four years of trial and error for a president without networks

Is it to reassure the 78% of French people who, according to an Odoxa poll published in May, do not trust the government in the fight against delinquency? On Wednesday, the President of the Republic is due to go to Marseille, where a series of settling of scores recently claimed four victims in five days, before concluding in person, in mid-September, the work of the Beauvau for security.

In this area, king par excellence, Emmanuel Macron knows that he must regain control, fill a deficit of incarnation and tackle an essential task, stake and challenge in the perspective of the presidential election of 2022: to strengthen his security device, starting by convincing the police themselves.

Difficult, however, to find fault with the choice of headliners. As boss of the French police, Frédéric Veaux ticks all the boxes: a solid experience forged along a career in the judicial police (PJ), anti-terrorism and intelligence, and a detour through the prefectural; at the Directorate General of Internal Security (DGSI), the forty-something Nicolas Lerner, hard worker from the same promotion as the Head of State at the ENA, is a former cabinet of the Paris police prefect then Gérard Collomb, place Beauvau; at the national intelligence coordination, Laurent Nunez, former police prefect in Marseille from 2015 to 2017, also briefly passed through the management of the DGSI before being appointed Secretary of State to Christophe Castaner, until July 2020. A trio “High end”, as the police say. But such responsibilities hardly leave the leisure to take on the role of sherpas, these discreet advisers who put expertise and networks at the service of French presidents.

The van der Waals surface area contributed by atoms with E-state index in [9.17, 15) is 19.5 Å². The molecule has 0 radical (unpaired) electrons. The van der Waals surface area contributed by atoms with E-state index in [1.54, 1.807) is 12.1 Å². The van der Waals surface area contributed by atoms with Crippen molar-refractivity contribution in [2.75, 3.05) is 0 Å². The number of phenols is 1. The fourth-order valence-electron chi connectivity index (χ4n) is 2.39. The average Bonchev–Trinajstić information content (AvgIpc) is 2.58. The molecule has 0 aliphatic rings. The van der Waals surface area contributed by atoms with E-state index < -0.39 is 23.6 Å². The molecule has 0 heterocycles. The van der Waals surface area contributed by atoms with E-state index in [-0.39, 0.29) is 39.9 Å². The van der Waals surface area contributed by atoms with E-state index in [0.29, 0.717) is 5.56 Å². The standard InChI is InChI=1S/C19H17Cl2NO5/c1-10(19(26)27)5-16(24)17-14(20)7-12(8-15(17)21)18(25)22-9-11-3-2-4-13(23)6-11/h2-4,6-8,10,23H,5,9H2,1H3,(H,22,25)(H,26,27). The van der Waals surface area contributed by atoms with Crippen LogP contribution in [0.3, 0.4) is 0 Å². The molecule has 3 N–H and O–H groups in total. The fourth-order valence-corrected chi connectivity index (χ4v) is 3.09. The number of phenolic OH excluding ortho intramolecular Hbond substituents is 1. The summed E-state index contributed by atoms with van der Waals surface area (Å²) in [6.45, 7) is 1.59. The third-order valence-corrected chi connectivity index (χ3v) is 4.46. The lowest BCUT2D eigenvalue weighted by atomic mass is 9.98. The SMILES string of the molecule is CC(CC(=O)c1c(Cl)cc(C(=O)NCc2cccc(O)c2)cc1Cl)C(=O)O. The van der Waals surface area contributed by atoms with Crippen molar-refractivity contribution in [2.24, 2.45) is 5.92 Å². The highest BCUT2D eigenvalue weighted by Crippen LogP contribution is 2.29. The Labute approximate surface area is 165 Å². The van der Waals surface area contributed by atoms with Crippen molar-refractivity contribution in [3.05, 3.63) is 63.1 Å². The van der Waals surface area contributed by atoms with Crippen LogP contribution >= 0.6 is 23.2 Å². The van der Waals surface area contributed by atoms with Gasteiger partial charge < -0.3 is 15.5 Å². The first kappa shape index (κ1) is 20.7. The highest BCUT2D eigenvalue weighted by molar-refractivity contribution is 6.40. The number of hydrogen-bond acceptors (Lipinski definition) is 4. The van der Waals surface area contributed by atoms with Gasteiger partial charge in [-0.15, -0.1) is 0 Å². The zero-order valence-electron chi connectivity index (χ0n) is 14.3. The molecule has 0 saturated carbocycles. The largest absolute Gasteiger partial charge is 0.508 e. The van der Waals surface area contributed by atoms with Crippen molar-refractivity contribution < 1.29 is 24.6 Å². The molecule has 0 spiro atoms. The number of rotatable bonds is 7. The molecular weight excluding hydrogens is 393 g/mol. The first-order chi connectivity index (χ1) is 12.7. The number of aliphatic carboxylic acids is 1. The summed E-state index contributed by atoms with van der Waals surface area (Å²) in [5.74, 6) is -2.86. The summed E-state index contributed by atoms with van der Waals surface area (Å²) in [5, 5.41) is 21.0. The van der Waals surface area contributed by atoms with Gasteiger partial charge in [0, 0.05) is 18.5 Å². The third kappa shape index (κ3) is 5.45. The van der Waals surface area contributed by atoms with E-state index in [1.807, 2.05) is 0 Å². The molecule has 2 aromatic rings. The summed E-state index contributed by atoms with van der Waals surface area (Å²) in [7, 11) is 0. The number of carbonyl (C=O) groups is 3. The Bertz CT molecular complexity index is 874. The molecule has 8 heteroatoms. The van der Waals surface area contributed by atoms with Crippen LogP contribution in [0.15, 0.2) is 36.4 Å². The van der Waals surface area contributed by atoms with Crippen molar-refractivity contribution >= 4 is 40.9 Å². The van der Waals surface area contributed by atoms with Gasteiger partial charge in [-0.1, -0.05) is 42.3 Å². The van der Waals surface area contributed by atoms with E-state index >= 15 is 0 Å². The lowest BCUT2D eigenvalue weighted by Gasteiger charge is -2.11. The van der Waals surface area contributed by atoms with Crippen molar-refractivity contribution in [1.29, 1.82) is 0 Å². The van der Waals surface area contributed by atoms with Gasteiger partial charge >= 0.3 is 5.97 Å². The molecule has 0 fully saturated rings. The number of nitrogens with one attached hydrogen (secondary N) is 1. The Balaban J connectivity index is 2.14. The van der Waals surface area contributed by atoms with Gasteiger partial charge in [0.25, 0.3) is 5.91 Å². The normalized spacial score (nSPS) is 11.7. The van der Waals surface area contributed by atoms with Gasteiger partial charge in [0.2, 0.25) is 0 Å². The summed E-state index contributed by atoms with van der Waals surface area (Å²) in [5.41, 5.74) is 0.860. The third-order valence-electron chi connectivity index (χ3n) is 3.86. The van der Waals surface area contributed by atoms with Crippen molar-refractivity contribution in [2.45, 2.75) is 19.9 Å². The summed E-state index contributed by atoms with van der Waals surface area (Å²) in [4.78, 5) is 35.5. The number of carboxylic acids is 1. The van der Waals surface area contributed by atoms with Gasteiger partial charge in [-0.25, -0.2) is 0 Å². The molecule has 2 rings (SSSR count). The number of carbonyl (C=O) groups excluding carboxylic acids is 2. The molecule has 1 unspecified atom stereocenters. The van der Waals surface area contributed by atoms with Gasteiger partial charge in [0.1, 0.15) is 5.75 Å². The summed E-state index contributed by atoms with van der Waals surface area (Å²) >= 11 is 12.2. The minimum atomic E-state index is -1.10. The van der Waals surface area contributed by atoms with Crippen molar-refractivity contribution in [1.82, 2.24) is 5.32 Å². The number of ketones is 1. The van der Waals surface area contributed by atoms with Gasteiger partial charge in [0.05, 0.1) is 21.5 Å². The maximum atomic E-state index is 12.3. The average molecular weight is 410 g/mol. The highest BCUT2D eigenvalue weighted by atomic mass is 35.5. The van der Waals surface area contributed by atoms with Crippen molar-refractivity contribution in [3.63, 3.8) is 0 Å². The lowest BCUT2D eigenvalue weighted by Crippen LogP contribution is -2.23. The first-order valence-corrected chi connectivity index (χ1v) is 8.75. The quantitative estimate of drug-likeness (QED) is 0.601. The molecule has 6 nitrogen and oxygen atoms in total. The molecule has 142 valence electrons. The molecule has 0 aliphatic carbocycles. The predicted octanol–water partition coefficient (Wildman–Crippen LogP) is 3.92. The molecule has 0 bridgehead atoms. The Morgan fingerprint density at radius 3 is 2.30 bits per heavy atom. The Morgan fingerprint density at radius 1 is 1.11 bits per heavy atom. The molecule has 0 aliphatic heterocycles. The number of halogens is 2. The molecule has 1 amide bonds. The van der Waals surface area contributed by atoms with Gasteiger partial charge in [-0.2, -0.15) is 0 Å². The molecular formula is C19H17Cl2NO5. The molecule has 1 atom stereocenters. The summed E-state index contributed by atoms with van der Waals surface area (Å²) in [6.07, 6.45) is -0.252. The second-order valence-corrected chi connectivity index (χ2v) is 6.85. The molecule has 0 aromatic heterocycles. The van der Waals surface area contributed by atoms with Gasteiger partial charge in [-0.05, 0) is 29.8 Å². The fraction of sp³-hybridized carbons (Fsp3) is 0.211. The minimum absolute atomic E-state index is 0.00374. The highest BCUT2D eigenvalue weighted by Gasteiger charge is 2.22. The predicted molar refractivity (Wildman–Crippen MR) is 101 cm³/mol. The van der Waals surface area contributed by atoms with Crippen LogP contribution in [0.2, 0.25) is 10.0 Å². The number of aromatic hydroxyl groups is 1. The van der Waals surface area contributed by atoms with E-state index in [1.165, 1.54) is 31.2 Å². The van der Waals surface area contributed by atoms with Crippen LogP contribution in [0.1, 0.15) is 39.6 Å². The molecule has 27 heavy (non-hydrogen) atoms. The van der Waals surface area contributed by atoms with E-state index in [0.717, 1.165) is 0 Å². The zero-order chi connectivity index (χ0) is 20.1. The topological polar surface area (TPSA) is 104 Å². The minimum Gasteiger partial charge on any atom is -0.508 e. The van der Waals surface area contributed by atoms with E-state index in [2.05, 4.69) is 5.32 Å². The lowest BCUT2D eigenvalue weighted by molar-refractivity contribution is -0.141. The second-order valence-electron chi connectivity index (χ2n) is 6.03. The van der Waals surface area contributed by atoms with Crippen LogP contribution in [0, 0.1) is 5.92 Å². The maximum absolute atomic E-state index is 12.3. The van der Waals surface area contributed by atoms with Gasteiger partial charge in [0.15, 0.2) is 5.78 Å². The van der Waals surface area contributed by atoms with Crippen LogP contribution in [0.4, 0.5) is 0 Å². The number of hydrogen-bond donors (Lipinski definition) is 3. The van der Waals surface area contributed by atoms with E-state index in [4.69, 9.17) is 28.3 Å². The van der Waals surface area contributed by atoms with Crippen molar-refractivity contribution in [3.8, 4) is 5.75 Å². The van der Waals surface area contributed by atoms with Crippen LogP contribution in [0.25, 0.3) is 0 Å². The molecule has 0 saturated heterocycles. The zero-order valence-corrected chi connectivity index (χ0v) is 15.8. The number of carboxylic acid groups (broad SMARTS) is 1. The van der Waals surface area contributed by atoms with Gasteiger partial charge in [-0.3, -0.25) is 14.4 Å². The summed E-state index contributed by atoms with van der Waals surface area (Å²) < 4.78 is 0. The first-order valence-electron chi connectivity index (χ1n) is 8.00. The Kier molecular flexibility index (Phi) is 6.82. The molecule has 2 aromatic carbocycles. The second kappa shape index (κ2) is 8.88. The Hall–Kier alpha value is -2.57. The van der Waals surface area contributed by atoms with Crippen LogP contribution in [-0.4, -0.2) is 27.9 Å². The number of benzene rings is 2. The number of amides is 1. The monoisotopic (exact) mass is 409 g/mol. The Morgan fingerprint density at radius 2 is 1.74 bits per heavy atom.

Therein lies undoubtedly the defect in the presidential armor, this absence of “fine sensors”, as comfortable technically as politically and able to take the pulse of the institution from the base to the top to transmit, in two hours. and three phone calls, the high added value information essential to the exercise of power – the kind of profile likely to circumscribe, if not avoid, the Benalla fiasco. At the Elysee Palace, the trauma related to the case is still alive.

Article reserved for our subscribers Read also May 1, 2018: account of the muscular genesis of the Benalla affair at the Jardin des Plantes

No question of risking a new misstep, nor of maintaining the bad manners of the old world, with its troubled cohort of evening visitors, its low masses around a board of charcuterie at the Griffonnier, a Parisian canteen very popular with locals. police officers, or Chez Françoise, the parliamentarians’ table, in the basement of the Invalides terminal. A matter of principle. Of culture, too. But with its baronies, its codes and its stubborn enmities, its hallway conspiracies that make and break reputations, the police remain largely alien to the new world of a president described by those around him as « hyperconnected on security issues, with billions of censors ”.

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